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I'm asking this mainy about Java, but I guess it aplies to a whole host of languages.


else carryOn(myVariable);


}catch(NullPointerException e ){

Are both these code blocks essentially the same? Is there any reason to choose the second approach? Of course it would be bette rif myVariable was never null, but it seems that the best way to check for it is to do a simple if-statement.

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NullPointerExceptions should be consider programmer errors. Do not catch them. Make sure they never get thrown. –  Etienne de Martel Jan 23 '12 at 0:21

5 Answers 5

up vote 3 down vote accepted

From my stance, I'm hesitant to consider these two code blocks equivalent in intent. Sure, they go through the same error handling, but that's a developer's decision more than anything else.

To me, the if is testing to see if a value can be used, and if it can't, it's working around the issue. The try...catch block is assuming the value is valid, and if it isn't, it falls through to work around the aberrant behavior.

Exceptions should primarly be considered when aberrant, program-breaking code occurs (divide-by-zero, etc).

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Well, by itself, carryOn(MyVariable); won't ever throw a NPE, unless something else within carryOn is referencing a method or property call on a null instance.

Catching exceptions is more computationally expensive than first checking for it, as the generation of an exception requires a stack trace to be generated, etc.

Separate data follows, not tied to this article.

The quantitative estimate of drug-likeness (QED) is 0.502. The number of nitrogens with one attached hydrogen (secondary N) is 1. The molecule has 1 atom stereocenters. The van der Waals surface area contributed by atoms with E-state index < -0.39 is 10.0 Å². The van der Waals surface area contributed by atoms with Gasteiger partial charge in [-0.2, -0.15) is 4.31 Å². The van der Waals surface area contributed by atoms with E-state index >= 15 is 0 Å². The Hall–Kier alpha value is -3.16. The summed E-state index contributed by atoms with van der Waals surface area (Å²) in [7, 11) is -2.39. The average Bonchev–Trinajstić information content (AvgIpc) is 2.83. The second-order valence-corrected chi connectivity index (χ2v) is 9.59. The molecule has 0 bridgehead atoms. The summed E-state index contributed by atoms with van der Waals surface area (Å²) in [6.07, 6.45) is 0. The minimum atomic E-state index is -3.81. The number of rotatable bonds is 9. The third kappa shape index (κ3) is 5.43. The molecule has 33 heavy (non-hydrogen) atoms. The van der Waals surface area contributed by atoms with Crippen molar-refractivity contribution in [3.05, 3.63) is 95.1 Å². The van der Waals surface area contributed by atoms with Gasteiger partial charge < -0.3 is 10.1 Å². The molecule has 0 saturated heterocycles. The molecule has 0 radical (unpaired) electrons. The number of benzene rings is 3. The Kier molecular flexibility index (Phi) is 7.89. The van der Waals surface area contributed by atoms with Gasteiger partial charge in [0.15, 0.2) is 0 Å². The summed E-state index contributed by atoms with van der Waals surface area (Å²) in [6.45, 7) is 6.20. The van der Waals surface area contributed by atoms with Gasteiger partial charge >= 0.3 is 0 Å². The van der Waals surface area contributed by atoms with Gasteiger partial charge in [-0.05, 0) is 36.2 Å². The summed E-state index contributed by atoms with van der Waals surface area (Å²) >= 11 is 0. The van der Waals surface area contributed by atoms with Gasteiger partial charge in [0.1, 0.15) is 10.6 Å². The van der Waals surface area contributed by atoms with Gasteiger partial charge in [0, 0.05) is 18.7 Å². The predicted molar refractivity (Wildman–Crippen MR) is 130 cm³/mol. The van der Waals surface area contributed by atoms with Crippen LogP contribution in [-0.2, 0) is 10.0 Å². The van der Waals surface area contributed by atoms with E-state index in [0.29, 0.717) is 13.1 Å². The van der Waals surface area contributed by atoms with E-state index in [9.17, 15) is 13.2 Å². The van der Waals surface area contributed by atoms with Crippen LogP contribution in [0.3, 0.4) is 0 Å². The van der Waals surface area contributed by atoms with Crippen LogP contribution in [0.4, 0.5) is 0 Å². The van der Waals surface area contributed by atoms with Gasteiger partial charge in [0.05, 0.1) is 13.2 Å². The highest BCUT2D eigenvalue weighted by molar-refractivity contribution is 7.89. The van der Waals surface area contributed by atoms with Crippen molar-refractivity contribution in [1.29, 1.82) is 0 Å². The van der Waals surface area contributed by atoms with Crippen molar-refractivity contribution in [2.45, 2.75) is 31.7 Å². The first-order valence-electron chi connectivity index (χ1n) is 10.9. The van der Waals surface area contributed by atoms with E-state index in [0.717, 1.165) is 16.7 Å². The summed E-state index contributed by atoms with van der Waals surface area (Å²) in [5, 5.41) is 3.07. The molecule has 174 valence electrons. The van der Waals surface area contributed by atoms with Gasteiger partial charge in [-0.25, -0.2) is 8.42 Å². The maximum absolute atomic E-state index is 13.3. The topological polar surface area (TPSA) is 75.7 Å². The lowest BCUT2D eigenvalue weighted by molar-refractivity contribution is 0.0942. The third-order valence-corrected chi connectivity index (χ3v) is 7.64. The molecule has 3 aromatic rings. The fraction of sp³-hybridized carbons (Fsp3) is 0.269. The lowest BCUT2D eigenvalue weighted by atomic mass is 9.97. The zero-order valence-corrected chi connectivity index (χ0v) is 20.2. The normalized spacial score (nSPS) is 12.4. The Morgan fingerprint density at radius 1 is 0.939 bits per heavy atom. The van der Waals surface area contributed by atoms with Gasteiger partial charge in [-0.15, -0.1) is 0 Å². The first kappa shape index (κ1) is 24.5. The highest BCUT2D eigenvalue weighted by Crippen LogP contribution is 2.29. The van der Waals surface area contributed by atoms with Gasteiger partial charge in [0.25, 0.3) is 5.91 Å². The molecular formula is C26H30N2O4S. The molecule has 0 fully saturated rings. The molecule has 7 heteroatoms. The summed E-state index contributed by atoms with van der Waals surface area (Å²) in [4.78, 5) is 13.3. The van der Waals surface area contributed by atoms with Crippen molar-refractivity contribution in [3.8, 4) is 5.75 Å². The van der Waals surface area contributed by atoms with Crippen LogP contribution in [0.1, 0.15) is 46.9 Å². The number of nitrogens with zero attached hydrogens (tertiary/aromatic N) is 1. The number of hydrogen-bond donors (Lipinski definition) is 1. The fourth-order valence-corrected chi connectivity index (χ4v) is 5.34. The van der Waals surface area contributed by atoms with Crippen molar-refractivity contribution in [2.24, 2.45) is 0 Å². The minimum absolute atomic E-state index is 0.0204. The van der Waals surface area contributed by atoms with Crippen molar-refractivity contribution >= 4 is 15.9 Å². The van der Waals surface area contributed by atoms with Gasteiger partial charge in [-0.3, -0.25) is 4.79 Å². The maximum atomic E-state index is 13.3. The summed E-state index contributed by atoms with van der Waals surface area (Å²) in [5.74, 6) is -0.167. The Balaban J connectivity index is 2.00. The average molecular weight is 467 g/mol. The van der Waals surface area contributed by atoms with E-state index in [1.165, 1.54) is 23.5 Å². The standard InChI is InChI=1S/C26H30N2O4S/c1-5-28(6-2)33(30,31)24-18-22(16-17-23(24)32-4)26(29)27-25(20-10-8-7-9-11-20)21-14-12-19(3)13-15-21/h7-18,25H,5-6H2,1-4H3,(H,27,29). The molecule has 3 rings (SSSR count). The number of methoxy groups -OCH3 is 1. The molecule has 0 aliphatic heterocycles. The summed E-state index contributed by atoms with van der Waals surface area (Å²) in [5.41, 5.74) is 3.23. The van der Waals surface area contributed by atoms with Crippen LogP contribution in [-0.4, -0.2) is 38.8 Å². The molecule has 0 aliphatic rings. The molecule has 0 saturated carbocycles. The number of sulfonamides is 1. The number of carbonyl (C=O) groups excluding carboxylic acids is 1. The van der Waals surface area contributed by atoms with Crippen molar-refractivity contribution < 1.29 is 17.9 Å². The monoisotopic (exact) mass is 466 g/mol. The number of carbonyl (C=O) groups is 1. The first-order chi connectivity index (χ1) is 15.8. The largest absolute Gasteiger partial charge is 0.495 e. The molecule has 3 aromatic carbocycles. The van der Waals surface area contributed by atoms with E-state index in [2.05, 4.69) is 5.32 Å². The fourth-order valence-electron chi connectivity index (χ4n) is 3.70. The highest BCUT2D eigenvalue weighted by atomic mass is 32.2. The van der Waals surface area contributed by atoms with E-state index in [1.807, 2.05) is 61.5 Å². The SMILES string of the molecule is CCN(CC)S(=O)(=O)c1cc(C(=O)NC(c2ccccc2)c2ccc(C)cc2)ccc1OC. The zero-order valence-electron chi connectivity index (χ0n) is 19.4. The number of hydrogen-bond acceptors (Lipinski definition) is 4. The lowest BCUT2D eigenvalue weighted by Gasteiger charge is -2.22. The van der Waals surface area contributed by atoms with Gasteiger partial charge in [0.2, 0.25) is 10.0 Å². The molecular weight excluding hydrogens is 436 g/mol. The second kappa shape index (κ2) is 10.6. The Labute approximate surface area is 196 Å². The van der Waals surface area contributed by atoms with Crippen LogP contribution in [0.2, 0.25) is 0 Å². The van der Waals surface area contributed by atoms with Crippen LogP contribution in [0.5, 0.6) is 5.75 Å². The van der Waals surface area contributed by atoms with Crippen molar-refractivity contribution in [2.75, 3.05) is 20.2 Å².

I'd argue that it results in "cleaner" code as well.

See also: - Java try/catch performance, is it recommended to keep what is inside the try clause to a minimum? - Try Catch Performance Java

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You only use exceptions for exceptional occurrences. Go with the first block of code, not the second.

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The first approach is better than catching exception because there is some performance penalty incurred. The best approach in my opinion is to apply Null Object pattern. Guava library provides Optional class to that you can leverage instead of creating your own.

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No, those code blocks are not the same at all.

In the first code block, you are checking if myVariable is null, and you are doing it at only one point in time. Later on, myVariable may become null and eventually throw a NullPointerException. If this happens, the second code snippet will catch the exception, but the first will not.

Furthermore, the second code snippet will catch NullPointerExceptions that may be thrown from anywhere in the call stack resulting from the carryOn(myVariable) call. This is terrible; you are swallowing an exception operating under the assumption that a particular variable is null when it may be something else entirely.

Use the first code snippet.

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One parting thought. If you are ever catching any runtime exception (like NullPointerException), you are probably doing something wrong. It is extremely difficult to determine programmatically where such exceptions come from, so it is extremely difficult to handle them properly. –  cheeken Jan 23 '12 at 0:28

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